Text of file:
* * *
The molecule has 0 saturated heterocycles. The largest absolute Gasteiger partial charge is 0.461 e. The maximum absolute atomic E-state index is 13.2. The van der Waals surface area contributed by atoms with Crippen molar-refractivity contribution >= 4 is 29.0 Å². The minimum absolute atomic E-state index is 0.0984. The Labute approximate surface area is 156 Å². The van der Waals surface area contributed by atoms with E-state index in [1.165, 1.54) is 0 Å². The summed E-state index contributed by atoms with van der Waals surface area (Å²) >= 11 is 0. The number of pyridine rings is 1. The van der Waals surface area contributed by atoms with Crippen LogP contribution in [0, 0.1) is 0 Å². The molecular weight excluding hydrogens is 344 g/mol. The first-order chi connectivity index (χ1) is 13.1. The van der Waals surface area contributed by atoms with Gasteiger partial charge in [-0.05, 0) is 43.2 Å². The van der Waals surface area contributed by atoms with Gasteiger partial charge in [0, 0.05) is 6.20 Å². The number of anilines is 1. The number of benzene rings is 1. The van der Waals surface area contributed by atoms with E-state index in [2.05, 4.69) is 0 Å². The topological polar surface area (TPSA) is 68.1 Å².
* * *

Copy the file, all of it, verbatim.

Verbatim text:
The molecule has 0 saturated heterocycles. The largest absolute Gasteiger partial charge is 0.461 e. The maximum absolute atomic E-state index is 13.2. The van der Waals surface area contributed by atoms with Crippen molar-refractivity contribution >= 4 is 29.0 Å². The minimum absolute atomic E-state index is 0.0984. The Labute approximate surface area is 156 Å². The van der Waals surface area contributed by atoms with E-state index in [1.165, 1.54) is 0 Å². The summed E-state index contributed by atoms with van der Waals surface area (Å²) >= 11 is 0. The number of pyridine rings is 1. The van der Waals surface area contributed by atoms with Crippen LogP contribution in [0, 0.1) is 0 Å². The molecular weight excluding hydrogens is 344 g/mol. The first-order chi connectivity index (χ1) is 13.1. The van der Waals surface area contributed by atoms with Gasteiger partial charge in [-0.05, 0) is 43.2 Å². The van der Waals surface area contributed by atoms with Gasteiger partial charge in [0, 0.05) is 6.20 Å². The number of anilines is 1. The number of benzene rings is 1. The van der Waals surface area contributed by atoms with E-state index in [2.05, 4.69) is 0 Å². The topological polar surface area (TPSA) is 68.1 Å².